Charles Darwin left a formidable legacy for scientists, as well as for unsuspecting clergy.
From 1842 until his death in 1882, Darwin and his cherished family lived in Downe, England, 15 miles or so south of London in Down House. The house and surrounding land was the family home, where the ever-curious naturalist observed wildlife, built himself a heated greenhouse, and wrote the groundbreaking work On the Origin of Species, wrestling with the philosophical implications of his discovery and suffering debilitating anxiety attacks.
Following the deaths of both Darwin and his wife Emma, the house was rented out until 1907 when it was converted into a girl’s boarding school. Luckily for the curious amateur naturalist in us all, the house was eventually converted into a museum by English Heritage and the Natural History Museum. The home has been restored to Darwin’s day, down to the angled mirror Charles kept in his study, which he used to keep an eye on whoever was coming up the driveway. The study room of the great man is particularly atmospheric and contains the desk upon which he wrote his masterpiece, along with his writing pens, scientific instruments, family portraits, and rather appropriately on the mantlepiece, the skull of a long dead primate species.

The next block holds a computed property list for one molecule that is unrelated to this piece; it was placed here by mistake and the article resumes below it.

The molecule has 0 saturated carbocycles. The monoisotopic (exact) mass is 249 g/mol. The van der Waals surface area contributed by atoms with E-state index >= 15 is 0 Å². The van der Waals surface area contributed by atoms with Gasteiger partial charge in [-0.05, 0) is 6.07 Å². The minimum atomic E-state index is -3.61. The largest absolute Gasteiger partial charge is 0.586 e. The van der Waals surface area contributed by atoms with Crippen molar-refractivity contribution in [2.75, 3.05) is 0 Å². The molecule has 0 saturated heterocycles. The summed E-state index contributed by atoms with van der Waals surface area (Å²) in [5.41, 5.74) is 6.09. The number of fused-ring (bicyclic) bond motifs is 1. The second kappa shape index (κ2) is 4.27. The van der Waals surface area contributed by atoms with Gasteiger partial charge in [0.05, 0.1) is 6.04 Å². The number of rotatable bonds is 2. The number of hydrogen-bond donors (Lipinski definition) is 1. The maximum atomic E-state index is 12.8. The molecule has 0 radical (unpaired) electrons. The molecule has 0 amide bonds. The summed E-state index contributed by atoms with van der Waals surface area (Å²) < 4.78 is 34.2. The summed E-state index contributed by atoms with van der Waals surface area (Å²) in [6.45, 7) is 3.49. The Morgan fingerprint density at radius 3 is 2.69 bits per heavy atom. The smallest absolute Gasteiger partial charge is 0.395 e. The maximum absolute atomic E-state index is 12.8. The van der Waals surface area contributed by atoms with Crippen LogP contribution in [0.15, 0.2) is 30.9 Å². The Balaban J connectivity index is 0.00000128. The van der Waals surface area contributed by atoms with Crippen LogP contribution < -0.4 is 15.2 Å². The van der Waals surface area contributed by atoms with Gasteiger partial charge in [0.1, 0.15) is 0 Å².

The greenhouse features the types of orchids and carnivorous plants that Darwin regularly examined—though he is best known for his work in the Galapagos Islands during the Beagle voyage, the bulk of his observations were on plants in his own greenhouse.
On the Down House grounds, visitors can stroll the Sandwalk through the woods where Darwin spent his days pondering his experiments and their results. Many of his manuscripts are also digitally on display.
(An under-reported fact: Darwin proved that seeds did move between continents before the advent of transatlantic voyages, via the guano of migrating birds.)